Items Tagged ‘Mayo Clinic Proceedings’

October 18, 2019

Mayo Clinic in the News Weekly Highlights for October 18, 2019

By Emily Blahnik Emily Blahnik

Wall Street Journal, Amazon Joins Trend of Sending Workers Away for Health Care by Melanie Evans — Employers are increasingly going the distance to control health spending, paying to send workers across the country to get medical care and bypassing local health-care providers….Walmart workers diagnosed with breast, lung or colorectal cancer can travel to the […]

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Tags: 3D mammography, alzheimer's disease, Amazon, Beyoncé, BioSig, Blanchard Valley, blood donation, burnout, Cadence Neuroscience, Cancer, Center for Innovation, Cologuard


September 27, 2019

Mayo Clinic in the News Weekly Highlights for September 27, 2019

By Emily Blahnik Emily Blahnik

Reuters, Patients, doctors may not share priorities for chronic diseases by Carolyn Crist — Patients and doctors often have different views about which chronic health conditions are their top priorities, suggests a study in France.  After separate surveys of patients and their physicians, researchers found that priorities matched up for some conditions, such as diabetes […]

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Tags: ADHD, aging, AI, alzheimer's disease, Andreas Cancer Center, anti-aging, artificial Intelligence, Best Buy, biotin, birth control, board of trustees, Breast Cancer


September 26, 2019

‘Silent’ celiac disease common in patients’ close relatives

By Karl Oestreich Karl Oestreich

Reutersby Tamara Mathias When a family member has celiac disease, Mayo Clinic researchers recommend parents, siblings and children also be tested, after a new study suggests first-degree relatives frequently have the condition, too – often without typical symptoms…The study, published in Mayo Clinic Proceedings, found that 44% of close relatives who had blood tests for […]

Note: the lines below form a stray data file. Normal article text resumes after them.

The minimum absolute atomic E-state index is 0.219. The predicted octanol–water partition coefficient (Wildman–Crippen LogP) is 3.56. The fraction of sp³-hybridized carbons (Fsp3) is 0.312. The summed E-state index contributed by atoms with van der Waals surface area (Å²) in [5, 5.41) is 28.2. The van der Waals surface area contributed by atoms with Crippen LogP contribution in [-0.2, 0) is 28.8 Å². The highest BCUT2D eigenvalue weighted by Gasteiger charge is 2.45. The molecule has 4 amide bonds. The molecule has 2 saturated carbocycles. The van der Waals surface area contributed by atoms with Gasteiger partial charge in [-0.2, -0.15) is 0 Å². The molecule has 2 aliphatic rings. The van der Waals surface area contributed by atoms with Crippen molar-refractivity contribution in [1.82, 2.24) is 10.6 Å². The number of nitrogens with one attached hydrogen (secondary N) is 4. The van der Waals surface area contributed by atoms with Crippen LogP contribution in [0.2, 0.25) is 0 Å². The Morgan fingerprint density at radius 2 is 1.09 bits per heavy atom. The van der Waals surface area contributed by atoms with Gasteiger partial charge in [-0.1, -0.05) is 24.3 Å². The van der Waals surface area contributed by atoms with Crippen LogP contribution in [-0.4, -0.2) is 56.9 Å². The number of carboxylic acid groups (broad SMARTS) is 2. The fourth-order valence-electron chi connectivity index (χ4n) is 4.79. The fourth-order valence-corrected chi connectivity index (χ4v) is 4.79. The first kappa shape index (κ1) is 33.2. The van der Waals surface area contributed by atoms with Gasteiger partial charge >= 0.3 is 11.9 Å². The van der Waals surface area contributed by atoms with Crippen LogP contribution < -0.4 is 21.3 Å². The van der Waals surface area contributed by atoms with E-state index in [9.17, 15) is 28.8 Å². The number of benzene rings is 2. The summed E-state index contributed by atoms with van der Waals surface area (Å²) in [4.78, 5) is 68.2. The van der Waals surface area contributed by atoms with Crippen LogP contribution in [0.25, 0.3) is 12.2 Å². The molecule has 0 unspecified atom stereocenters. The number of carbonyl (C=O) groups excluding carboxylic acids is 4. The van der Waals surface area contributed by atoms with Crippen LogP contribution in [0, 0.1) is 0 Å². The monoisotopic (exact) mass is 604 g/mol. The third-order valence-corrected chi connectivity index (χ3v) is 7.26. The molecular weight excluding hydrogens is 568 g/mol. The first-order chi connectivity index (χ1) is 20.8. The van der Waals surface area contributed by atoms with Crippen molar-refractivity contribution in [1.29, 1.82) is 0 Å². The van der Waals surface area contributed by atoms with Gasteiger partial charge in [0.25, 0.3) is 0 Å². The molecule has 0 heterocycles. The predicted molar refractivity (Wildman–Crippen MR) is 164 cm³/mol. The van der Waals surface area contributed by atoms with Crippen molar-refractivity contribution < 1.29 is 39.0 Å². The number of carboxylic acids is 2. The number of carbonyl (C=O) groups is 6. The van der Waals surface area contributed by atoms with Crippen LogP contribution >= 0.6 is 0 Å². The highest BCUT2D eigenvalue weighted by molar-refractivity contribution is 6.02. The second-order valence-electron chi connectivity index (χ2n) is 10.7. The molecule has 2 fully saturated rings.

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Tags: celiac disease, Dr. Imad Absah, Mayo Clinic Proceedings, Reuters


September 13, 2019

Mayo Clinic in the News Weekly Highlights for September 13, 2019

By Emily Blahnik Emily Blahnik

STAT, It’s not just bosses who harass health workers: Hospitals start addressing patients’ ‘egregious’ behavior by Jacquelyn Corley — At Mayo Clinic last year, a male patient groped a female doctor in the presence of several other staff members. She immediately notified hospital administrators using a new reporting system, and the patient was terminated from […]

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Tags: 9/11, alcoholism, anxiety, Apple Tree Dental, Ashley Zimmerman, Ashton Hanson, AVM, Battle of the Badges, belly fat, blastomycosis, brain health, chest pain


September 12, 2019

What to know about diabetes and risks of low blood sugar, hypoglycemia

By Karl Oestreich Karl Oestreich

Today.comby Mary Elizabeth Gillis A recent study by the Mayo Clinic estimated about 20 percent of diabetes patients are treated too intensively with medicines or insulin, which led to thousands of hospital visits for hypoglycemia. “This is a big problem … and it’s been around for many years now and unfortunately the number [of cases] […]

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Tags: diabetes, Dr. Rozalina McCoy, hypoglycemia, low blood sugar, Mayo Clinic Proceedings, OptumLabs, today.com